REGISTER VIEWPOINT: Not too many left like Fred Deering

Fred Deering had one speed, one direction: Full ahead. And he maintained that almost to the end. Because when Fred Deering believed something needed to happen, he did his best to make you believe, too. Didn't matter if you were a constituent -- or the governor.
Commentary
Mar 23, 2010

 

Fred Deering had one speed, one direction: Full ahead.

And he maintained that almost to the end.

Because when Fred Deering believed something needed to happen, he did his best to make you believe, too. Didn't matter if you were a constituent -- or the governor.

He'd tell you, not what he thought you wanted to hear, but what he thought you needed to hear -- and he'd either convince you or wear you down. And he'd tell you to your face.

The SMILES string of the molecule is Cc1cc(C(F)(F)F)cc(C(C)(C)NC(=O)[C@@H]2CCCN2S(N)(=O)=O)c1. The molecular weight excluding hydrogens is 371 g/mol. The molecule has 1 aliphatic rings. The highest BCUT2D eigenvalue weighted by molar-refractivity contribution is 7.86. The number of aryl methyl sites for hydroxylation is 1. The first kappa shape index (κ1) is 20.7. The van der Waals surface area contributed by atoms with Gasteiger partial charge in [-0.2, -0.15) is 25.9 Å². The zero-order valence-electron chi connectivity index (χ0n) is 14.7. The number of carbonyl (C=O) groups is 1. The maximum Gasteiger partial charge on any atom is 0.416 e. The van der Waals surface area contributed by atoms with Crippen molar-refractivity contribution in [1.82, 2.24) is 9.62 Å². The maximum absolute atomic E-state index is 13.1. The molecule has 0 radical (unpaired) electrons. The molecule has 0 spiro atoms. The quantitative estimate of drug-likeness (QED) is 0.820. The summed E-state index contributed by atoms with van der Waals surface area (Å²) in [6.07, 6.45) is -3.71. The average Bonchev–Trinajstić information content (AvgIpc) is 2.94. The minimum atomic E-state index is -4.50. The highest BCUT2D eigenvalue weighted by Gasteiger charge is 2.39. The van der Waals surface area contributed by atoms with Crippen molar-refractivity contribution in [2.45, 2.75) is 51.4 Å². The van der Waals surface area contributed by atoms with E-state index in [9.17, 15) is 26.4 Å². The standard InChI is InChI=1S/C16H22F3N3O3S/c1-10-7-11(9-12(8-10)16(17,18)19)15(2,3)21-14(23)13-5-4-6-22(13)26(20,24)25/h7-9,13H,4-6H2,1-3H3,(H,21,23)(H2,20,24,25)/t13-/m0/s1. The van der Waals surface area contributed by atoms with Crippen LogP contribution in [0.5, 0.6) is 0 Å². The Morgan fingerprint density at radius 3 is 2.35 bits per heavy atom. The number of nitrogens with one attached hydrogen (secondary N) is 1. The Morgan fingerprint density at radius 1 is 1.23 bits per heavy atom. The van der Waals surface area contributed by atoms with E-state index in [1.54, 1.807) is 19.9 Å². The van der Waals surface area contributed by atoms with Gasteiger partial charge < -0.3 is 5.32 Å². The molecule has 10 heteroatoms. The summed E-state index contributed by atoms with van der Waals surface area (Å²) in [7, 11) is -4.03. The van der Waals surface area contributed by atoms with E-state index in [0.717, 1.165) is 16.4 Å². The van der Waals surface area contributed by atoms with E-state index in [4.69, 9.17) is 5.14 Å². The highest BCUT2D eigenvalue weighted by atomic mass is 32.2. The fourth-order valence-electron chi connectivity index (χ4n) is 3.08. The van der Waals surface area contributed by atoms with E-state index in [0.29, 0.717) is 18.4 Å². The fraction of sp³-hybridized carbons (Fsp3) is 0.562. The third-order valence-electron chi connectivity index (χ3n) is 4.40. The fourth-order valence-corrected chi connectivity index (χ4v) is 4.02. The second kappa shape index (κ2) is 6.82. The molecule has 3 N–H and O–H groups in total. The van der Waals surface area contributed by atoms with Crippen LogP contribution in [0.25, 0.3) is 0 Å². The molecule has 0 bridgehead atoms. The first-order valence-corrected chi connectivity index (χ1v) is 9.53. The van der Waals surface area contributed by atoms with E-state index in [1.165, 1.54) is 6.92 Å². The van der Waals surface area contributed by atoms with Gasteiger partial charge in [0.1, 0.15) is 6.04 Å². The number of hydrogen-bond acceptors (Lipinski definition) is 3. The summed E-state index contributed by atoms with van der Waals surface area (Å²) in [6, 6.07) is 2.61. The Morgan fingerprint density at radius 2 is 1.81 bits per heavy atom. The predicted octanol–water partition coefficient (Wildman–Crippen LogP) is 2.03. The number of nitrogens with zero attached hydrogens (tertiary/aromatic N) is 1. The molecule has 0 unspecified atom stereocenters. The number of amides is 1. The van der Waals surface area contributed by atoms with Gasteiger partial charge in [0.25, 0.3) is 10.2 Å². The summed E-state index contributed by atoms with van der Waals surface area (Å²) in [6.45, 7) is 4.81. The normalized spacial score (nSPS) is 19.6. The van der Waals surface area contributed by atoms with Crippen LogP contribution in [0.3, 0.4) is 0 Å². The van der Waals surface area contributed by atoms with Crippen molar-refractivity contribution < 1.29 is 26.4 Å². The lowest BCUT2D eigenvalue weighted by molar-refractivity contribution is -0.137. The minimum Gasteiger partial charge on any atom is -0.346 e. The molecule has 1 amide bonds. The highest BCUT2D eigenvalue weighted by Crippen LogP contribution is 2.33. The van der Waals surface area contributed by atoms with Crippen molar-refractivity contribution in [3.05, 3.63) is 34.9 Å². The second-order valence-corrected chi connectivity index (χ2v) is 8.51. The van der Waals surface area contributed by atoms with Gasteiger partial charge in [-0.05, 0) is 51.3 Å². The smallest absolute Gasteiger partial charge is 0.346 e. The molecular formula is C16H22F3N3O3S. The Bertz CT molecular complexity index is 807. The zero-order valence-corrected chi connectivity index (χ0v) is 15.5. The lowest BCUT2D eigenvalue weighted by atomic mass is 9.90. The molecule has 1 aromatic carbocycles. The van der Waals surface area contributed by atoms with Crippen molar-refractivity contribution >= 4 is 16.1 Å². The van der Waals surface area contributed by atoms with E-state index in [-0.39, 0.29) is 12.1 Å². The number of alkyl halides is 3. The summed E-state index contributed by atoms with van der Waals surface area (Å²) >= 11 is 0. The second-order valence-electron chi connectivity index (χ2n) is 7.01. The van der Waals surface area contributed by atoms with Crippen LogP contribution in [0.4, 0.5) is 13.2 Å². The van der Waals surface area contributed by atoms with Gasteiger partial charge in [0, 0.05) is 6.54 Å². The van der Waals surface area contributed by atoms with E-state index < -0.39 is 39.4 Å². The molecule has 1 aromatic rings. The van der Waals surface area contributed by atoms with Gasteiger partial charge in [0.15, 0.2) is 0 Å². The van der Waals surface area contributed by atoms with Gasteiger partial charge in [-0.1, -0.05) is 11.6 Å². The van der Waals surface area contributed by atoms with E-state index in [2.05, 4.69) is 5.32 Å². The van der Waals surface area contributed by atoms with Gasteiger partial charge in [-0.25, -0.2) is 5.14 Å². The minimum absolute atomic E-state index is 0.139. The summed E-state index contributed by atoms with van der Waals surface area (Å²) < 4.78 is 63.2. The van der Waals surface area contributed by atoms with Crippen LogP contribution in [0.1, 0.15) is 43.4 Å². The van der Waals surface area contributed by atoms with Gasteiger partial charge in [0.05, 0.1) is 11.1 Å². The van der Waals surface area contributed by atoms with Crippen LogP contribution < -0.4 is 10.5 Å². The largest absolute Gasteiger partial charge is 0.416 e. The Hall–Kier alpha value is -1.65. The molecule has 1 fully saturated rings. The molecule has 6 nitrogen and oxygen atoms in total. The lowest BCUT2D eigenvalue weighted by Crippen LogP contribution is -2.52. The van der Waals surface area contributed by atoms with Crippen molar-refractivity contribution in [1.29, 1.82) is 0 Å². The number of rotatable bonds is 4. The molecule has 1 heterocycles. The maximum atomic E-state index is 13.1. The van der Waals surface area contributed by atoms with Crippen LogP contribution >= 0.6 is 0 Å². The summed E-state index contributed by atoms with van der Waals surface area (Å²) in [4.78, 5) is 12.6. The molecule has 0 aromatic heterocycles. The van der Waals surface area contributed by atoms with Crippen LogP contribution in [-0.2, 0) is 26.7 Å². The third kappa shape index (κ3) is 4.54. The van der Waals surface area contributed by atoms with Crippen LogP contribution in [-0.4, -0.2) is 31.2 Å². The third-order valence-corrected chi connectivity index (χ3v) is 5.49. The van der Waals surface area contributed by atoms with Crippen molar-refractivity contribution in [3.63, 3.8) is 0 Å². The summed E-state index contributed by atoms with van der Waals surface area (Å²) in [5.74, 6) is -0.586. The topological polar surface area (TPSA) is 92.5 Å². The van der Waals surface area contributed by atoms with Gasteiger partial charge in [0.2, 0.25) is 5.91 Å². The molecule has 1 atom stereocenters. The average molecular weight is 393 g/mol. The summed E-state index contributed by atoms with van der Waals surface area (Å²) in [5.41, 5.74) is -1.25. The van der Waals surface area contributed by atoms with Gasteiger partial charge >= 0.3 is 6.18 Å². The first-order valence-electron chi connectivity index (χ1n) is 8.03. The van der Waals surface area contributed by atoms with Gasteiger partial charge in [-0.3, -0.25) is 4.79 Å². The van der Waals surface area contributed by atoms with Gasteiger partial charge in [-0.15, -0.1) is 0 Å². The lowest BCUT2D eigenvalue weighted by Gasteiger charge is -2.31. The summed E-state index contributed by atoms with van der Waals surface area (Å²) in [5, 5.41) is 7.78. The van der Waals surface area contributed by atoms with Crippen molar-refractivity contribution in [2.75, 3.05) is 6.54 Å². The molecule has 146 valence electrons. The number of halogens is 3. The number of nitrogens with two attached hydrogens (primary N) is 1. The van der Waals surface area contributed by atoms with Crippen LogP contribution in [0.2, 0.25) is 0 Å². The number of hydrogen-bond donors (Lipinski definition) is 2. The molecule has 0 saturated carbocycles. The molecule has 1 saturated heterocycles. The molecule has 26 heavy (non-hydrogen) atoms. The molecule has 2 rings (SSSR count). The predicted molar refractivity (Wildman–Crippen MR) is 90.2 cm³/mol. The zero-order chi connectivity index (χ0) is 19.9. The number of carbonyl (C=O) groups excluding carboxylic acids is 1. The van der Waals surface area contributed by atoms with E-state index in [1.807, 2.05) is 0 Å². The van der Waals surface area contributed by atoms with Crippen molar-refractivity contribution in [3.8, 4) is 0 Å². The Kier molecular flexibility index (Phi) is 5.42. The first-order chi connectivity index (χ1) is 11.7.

You could tell him things to his face, too, and he gave you plenty of opportunity; Deering was never one for camping out in Columbus while maintaining an address for show in the district he represented. Ransom Road in Oxford Townshio was where the phone book said he lived, and Ransom Road was where you could reach him.

His direct approach earned him friends and enemies -- and a reputation as a guy who got things done, as a Perkins school board member, as an Erie County commissioner, as a state representative, as an Erie MetroParks commissioner.

The things he got done ranged from the constituent service that is part of the working day for any legislator, to funding by any means necessary, including gas taxes, the road projects that earned him the nickname "Freeway Fred" during his time in Columbus.

But for all his connections in Columbus and around the state, his connections "from here" mattered just as much -- and in that, Deering was the kind of politician that has become all too rare.